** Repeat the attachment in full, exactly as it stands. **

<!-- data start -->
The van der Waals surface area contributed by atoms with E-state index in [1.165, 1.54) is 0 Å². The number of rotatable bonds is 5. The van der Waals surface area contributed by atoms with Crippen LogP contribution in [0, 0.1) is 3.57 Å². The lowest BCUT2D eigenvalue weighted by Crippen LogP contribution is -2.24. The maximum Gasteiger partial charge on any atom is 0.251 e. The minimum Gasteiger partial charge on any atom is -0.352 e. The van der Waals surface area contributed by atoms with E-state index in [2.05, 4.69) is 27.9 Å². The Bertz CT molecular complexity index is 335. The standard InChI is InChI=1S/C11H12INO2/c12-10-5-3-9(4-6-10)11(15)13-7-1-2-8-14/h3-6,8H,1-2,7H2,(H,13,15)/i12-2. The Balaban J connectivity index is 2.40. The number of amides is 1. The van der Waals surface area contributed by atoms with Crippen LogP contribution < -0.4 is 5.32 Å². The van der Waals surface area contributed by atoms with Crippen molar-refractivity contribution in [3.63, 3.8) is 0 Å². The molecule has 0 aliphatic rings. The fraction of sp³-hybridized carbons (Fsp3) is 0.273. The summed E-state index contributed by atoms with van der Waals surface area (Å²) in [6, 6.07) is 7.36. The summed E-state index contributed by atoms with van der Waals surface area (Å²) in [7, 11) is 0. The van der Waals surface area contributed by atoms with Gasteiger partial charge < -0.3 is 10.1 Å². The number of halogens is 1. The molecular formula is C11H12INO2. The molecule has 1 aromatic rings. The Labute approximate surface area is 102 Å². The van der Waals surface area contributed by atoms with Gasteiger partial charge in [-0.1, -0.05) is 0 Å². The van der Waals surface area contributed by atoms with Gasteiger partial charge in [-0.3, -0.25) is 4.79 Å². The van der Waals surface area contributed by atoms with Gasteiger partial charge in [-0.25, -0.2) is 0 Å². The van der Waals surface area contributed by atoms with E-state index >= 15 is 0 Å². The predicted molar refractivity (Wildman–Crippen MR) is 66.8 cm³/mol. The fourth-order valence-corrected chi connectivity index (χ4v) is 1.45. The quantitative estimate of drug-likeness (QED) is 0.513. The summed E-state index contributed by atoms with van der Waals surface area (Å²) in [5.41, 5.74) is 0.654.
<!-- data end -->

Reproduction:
The van der Waals surface area contributed by atoms with E-state index in [1.165, 1.54) is 0 Å². The number of rotatable bonds is 5. The van der Waals surface area contributed by atoms with Crippen LogP contribution in [0, 0.1) is 3.57 Å². The lowest BCUT2D eigenvalue weighted by Crippen LogP contribution is -2.24. The maximum Gasteiger partial charge on any atom is 0.251 e. The minimum Gasteiger partial charge on any atom is -0.352 e. The van der Waals surface area contributed by atoms with E-state index in [2.05, 4.69) is 27.9 Å². The Bertz CT molecular complexity index is 335. The standard InChI is InChI=1S/C11H12INO2/c12-10-5-3-9(4-6-10)11(15)13-7-1-2-8-14/h3-6,8H,1-2,7H2,(H,13,15)/i12-2. The Balaban J connectivity index is 2.40. The number of amides is 1. The van der Waals surface area contributed by atoms with Crippen LogP contribution < -0.4 is 5.32 Å². The van der Waals surface area contributed by atoms with Crippen molar-refractivity contribution in [3.63, 3.8) is 0 Å². The molecule has 0 aliphatic rings. The fraction of sp³-hybridized carbons (Fsp3) is 0.273. The summed E-state index contributed by atoms with van der Waals surface area (Å²) in [6, 6.07) is 7.36. The summed E-state index contributed by atoms with van der Waals surface area (Å²) in [7, 11) is 0. The van der Waals surface area contributed by atoms with Gasteiger partial charge < -0.3 is 10.1 Å². The number of halogens is 1. The molecular formula is C11H12INO2. The molecule has 1 aromatic rings. The Labute approximate surface area is 102 Å². The van der Waals surface area contributed by atoms with Gasteiger partial charge in [-0.1, -0.05) is 0 Å². The van der Waals surface area contributed by atoms with Gasteiger partial charge in [-0.3, -0.25) is 4.79 Å². The van der Waals surface area contributed by atoms with Gasteiger partial charge in [-0.25, -0.2) is 0 Å². The van der Waals surface area contributed by atoms with E-state index >= 15 is 0 Å². The predicted molar refractivity (Wildman–Crippen MR) is 66.8 cm³/mol. The fourth-order valence-corrected chi connectivity index (χ4v) is 1.45. The quantitative estimate of drug-likeness (QED) is 0.513. The summed E-state index contributed by atoms with van der Waals surface area (Å²) in [5.41, 5.74) is 0.654.